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The Interdisciplinary Work of Lyss England

Posts tagged politics

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I am a big believer that if you create time and space and you set an intention, powerful things can happen. What does it mean to create time and space? To me, it simply means scheduling in time dedicated to a specific thing intentionally.

Here’s an example: A few years ago, my friend and I attended a Take Back the Night rally where we didn’t feel the style of the rally represented our fight against rape culture. The next year, we decided to start our own Take Back the Night rally that resonated with us more and to see if just maybe it might resonate with other people too. We reached out to some other friends who we knew were invested in fighting against rape culture, set a time and date, and booked a space in town where anyone who wanted to could sit in a room and talk about what a really effective and empowering Take Back the Night rally looked like to us. Time, space, intention.

We got pretty specific about the time, space, and intention around the event itself. We asked questions such as “what time of evening will the most people be able to attend? “What time is dark enough to stay true to the message of the event without causing unnecessary accessibility concerns?” and “what is our take-away message?”. We wanted it to feel empowering and we definitely didn’t want people going home feeling like their insides had been ripped out of their bodies. We wanted people to feel safe no matter who they were- and especially if they had experience feeling unsafe or uncomfortable in town. This event was for them (us). This influenced the decisions we made about where the event was held, the style of performances, the people performing, the route of the walk, the food and beverages we had available, and a million other details. It sounds like a lot of work, and in a way it was, but through collectively coming together, a group of random people in this small town created a brilliantly successful event. If I didn’t have a skill to move the event forward, someone else at the table did. If someone else at the table had money and no time, they bought something for the event and stopped coming to meetings. If someone said something that showed they were missing a perspective, someone else could say “hey, what about considering this…”. Time, space, intention.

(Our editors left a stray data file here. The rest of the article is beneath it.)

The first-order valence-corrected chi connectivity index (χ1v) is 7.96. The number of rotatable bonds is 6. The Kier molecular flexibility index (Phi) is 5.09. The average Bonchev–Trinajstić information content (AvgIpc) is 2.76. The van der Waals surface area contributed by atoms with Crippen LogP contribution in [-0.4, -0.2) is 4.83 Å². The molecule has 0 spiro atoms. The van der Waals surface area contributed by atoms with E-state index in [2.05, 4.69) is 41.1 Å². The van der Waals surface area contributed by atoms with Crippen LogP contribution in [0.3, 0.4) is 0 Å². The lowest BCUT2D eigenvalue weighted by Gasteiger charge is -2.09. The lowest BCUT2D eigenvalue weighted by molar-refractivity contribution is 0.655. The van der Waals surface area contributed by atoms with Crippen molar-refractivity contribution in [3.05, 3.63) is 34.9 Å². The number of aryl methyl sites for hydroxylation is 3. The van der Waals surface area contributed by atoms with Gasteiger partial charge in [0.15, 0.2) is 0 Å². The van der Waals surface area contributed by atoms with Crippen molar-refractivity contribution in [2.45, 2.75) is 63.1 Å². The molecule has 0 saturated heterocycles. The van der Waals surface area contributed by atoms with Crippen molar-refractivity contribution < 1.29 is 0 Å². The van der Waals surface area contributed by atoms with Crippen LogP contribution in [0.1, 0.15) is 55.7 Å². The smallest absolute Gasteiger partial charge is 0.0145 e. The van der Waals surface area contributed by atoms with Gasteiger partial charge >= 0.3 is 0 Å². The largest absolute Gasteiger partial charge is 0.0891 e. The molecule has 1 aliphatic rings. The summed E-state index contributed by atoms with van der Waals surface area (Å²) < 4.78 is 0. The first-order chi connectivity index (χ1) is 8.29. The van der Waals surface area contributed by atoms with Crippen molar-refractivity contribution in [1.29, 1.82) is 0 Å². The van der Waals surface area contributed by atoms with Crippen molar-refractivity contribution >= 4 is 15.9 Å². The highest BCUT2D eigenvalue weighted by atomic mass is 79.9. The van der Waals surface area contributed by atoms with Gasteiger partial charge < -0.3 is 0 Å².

A short five months ago, someone who has since become a close friend reached out to me and suggested I start a radio show. He’d heard me talking about something on the radio and thought I sounded pretty good. He also recognized the need for more young, female voices on air. A good man, this guy. To be honest, I’d been thinking about it for a while. The few times I’d been on air promoting something or discussing something with a regular host I liked, I’d found that I enjoyed broadcast media. It was a transferable skill from theatre in a lot of ways and it also meant that I had an excuse to do one of my favourite things- create time and space. The intention was to find out what people in my community were excited about and how it contributes positively to their lives.

So, I pitched my show, The Nothing Exists Radio Hour. “Nothing Exists” refers to the idea that nothing is what it is in and of itself. Each individual’s perception is shaped by their unique experiences, informed by their subject positions in a social world. What we each choose to do with those experiences is what makes us who we are. When we intentionally give time and space to peoples’ stories, we learn a lot from each other.” I wrote a super comprehensive proposal and had two meetings with the guys at the helm and it all got started. The conversations were so cool. It was rad. People were listening.

I had to field a few situations where I feel I was being given an unnecessary run-around, but I figured maybe it was just a case of people working differently than me. I did get the sense that the perception of me was that I was a crazy bitch, but I wasn’t sure why they would think that, other than the fact that the simple idea of creating time and space was overwhelming to them. And I guess I look kinda weird and I call myself a feminist and some people have a different understanding of what that means than the way I mean it. Then, rules I didn’t know existed started gradually popping up. And the accusations of things I had not said or done. Things came to a head recently, and it became impossible to deny that there was some predisposed (and inaccurate) ideas about who I am and how I operate going on in this very male-dominant space.  

It had been communicated to me that it was my responsibility to book my own guests and that if there was someone I could interview for the station or the station thought I’d be good at interviewing, they’d send along relevant information. So when the municipal candidates were all officially announced, I posted in the local politics groups I’m active in that if any of the candidates wanted to come on my show, I’d love to chat with them.